And, says Skeele, the ranchers and states-rights people were right: what happens to the bison will determine the future of the West. “If you think about what the West was, the whole ability to maintain our natural heritage and all the symbolism, that’s what the bison represents,” he says. “It’s our natural heritage: instead of Smokey the Bear or livestock or beef cattle.” It is, he continues, a failure to tell the story the right way, to displace the myth of the American cowboy with the reality of a vivid and wild landscape where the native beings—both human and non-human—used to live in harmony. Significantly, Native Americans are some of the most vocal opponents of the bison slaughter. As Scott Barta, a HoCank Winnebago, writes in the Buffalo Field Campaign newsletter: “We said no to bison slaughter for more than a hundred years, but they keep on killing. The genocide against the bison was part and parcel of the genocide of Indians. The recovery of the bison population in Yellowstone was to us a portent that our spirituality and traditional way of life could be rediscovered.”

Home on Your Range?

While Yellowstone has only 2,000 bison, the nearby ranch of CNN and Time-Warner chairman Ted Turner has three times that number. Turner—a firm believer in wildlife conservation—has decided to go into bison ranching, an industry that is making some headway in the gourmet meat market. Not only is bison meat lower in fat than cow flesh, but bison are bigger (more meat available) and require less management than cattle. Bison are hardier, native to America, and graze in a less intensive manner. They do not require so much fodder in the winter and can be kept on the same area of land for longer with less erosion and topsoil loss. Moreover, bison cannot be herded or confined like cows and so cannot but be free range.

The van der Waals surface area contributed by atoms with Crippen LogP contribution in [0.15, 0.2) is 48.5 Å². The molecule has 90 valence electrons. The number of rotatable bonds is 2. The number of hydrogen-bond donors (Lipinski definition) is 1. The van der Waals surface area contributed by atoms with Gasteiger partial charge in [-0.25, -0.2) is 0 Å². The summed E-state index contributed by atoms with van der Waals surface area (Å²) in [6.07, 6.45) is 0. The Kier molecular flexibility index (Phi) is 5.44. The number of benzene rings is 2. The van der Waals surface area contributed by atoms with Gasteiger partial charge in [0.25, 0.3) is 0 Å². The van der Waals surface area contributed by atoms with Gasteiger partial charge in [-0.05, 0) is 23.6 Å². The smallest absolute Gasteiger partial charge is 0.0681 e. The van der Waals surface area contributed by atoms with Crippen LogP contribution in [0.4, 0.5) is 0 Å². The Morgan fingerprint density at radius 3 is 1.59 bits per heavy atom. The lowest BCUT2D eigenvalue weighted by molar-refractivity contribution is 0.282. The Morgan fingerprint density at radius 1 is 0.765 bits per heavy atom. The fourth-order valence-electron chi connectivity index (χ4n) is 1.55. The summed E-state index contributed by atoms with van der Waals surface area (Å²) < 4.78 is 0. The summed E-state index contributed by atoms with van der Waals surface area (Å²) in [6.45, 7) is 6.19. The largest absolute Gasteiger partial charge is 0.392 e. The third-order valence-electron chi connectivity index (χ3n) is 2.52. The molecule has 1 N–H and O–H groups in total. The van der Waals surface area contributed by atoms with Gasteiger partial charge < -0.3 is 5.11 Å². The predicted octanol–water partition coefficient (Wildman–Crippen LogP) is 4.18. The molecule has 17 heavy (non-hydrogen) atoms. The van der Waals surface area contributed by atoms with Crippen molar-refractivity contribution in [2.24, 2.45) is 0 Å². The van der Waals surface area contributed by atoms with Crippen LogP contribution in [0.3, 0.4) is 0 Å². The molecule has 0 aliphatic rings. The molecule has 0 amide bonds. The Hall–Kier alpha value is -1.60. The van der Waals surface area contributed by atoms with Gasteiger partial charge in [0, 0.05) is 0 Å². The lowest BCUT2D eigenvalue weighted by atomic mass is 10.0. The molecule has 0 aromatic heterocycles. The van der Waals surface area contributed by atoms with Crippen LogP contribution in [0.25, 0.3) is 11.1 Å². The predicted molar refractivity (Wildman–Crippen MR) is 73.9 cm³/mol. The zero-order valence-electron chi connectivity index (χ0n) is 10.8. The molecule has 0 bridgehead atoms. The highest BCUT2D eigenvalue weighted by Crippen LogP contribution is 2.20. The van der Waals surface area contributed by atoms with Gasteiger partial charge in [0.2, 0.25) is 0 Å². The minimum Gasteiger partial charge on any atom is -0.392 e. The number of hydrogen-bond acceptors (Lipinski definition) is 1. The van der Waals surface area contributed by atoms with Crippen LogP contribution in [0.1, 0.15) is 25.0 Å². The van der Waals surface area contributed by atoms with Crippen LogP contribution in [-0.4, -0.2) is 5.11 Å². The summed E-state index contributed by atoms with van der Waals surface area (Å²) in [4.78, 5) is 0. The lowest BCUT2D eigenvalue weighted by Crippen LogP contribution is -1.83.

The ecosystem of the great plains between the Mississippi and the Rocky Mountains was formed by the grazing patterns of bison, and many conservationists are calling for the reintroduction of bison as a way to regenerate the prairie and bring back other native species (such as predators). Some conservationists worry that commodifying bison as a food resource will belittle a vital national symbol that represents the freedom of America. Others argue that if Americans are not going to end their love affair with red meat, they may as well be eating bison and helping the ecosystem rather than eating cows and damaging it.—M.R.

Buffalo Field Campaign
P.O. Box 957
West Yellowstone, MT 59758
Tel.: 406-646-0070, Fax: 406-646-0071

Defenders of Wildlife
1101 14th Street, NW #1400
Washington, DC 20005
Tel.: 202-682-9400

Greater Yellowstone Coalition
13 S. Willson
Bozeman, MT 59715
Tel.: 800-775-1834 or 406-586-1593

National Wildlife Federation
8925 Leesburg Pike
Vienna, VA 22184
Tel.: 703-790-4000

Predator Project
P.O. Box 6733
Bozeman, MT 59771
Tel.: 406-587-3389, Fax: 406-587-3178

World Society for the Protection of Animals
29 Perkins Street
P.O. Box 190
Jamaica Plain, MA 02130
Tel.: 617-522-7000, Fax: 617-522-7077